March 1, 2015 – For Bourbon lovers, it seems like the “Bourbon Boom” has been going on forever. Not true, according to Chris Bauder, general manager of Whiskies and Cognacs for Beam Suntory. During his keynote address at last Tuesday’s Whiskies & Spirits Conference in New York City, Bauder pointed out that US whiskey sales have only risen in three of the last 25 years — the last three. By comparison, vodka sales have risen in 23 of the last 25 years and tequila sales have risen for 23 consecutive years. “When people ask if this is a trend that is going to continue, we think it has a very long runway,” he said, citing recent sales figures showing growth among all sectors of the whisky industry.
Bauder points to several key factors for the “Bourbon Boom.” Whisky’s recent return to relevance as a cultural touchpoint through references on popular television shows such as “Mad Men” and “Boardwalk Empire” helped draw attention back to brown spirits, leading to the often-cited growth in interest among women. Bauer cited a demographic shift showing that more women now drink spirits in general than men, with a relatively even split between the genders in whisky consumption. He also referred to the emphasis on innovation and new product development, with the recent trend in flavored whiskies and the growth of craft distillers opening up the flavor profile of whisky to new consumers. At the other end, the boom in premium and unique expressions are bringing connoisseurs back to the Bourbon sector.
Listen to Mark Gillespie’s interview with Chris Bauder:
Before joining Beam in 2011, Bauder was a senior marketing executive at consumer goods giant S.C. Johnson & Co., and learned quickly that solving the perceived shortage of whisky isn’t as simple as that for other products. “If you want more Windex, you put more chemicals and water together and you get more Windex,” he said in an interview following his speech. “That was a revelation…wait a minute, how can this allocation be what it is,” referring to small supplies of whiskies from Beam Suntory’s distilleries and the need to balance global demand with short supply.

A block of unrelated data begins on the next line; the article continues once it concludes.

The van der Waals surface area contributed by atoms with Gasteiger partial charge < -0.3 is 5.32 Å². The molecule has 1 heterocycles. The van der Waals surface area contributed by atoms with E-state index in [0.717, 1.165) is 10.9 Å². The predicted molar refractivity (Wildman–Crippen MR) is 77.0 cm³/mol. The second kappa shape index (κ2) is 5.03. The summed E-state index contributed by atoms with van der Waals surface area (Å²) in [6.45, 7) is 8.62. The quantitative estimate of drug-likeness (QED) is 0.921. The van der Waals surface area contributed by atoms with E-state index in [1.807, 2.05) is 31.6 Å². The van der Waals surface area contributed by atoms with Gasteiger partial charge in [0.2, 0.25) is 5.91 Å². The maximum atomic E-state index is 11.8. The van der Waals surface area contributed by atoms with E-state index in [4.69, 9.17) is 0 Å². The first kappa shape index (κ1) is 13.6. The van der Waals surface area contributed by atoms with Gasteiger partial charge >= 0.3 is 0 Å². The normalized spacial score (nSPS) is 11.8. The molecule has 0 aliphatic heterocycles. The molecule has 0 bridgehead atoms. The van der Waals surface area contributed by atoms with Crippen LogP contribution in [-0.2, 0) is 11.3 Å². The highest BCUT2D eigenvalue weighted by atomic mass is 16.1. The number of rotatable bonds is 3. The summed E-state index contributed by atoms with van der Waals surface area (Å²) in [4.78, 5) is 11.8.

Bauder said Beam Suntory will invest hundreds of millions of dollars over the next several years to expand whisky production at all of its facilities worldwide, but cautioned consumers to expect more whiskies without age statements. “Everybody…Scotland, Japan, and the US are struggling with this, and one of the things that’s been encouraging is brands like (The) Macallan which first did it have actually been quite successful because the liquid’s good and the way they blend has actually given them a good taste, plus the concept around the naming has been really interesting to consumers.”
“I think talking people away from age statements is helpful…it’s an easy way to think older is better, but brands like Maker’s Mark or Woodford Reserve haven’t traded in age statements and they’re doing just fine.”
In 2014, Beam Suntory removed the 8-year-old age statement from its Jim Beam Black Bourbon and introduced the no-age-statement Laphroaig Select, and Bauder said that practice will be extended to Beam Suntory’s Hibiki range this year. “You’re going to see your first one coming in July of this year in the US, and they’re going to be launching in April in Japan.” Bauder also confirmed that Beam Suntory plans to expand its Japanese whisky portfolio across the US. In the past, Suntory and its US importers focused on a handful of major cities, but part of the reason for Suntory’s $16 billion acquisition of Beam in 2014 was to expand the footprint for its Japanese whiskies as well as acquire new brands for global distribution.
Editor’s note: This story has been updated to remove Chris Bauder’s reference to a Yamazaki Sherry Cask bottling being planned for a US release in 2015. According to a company spokesman, Bauder misspoke, and there are no plans to release one this year.
Links: Beam Suntory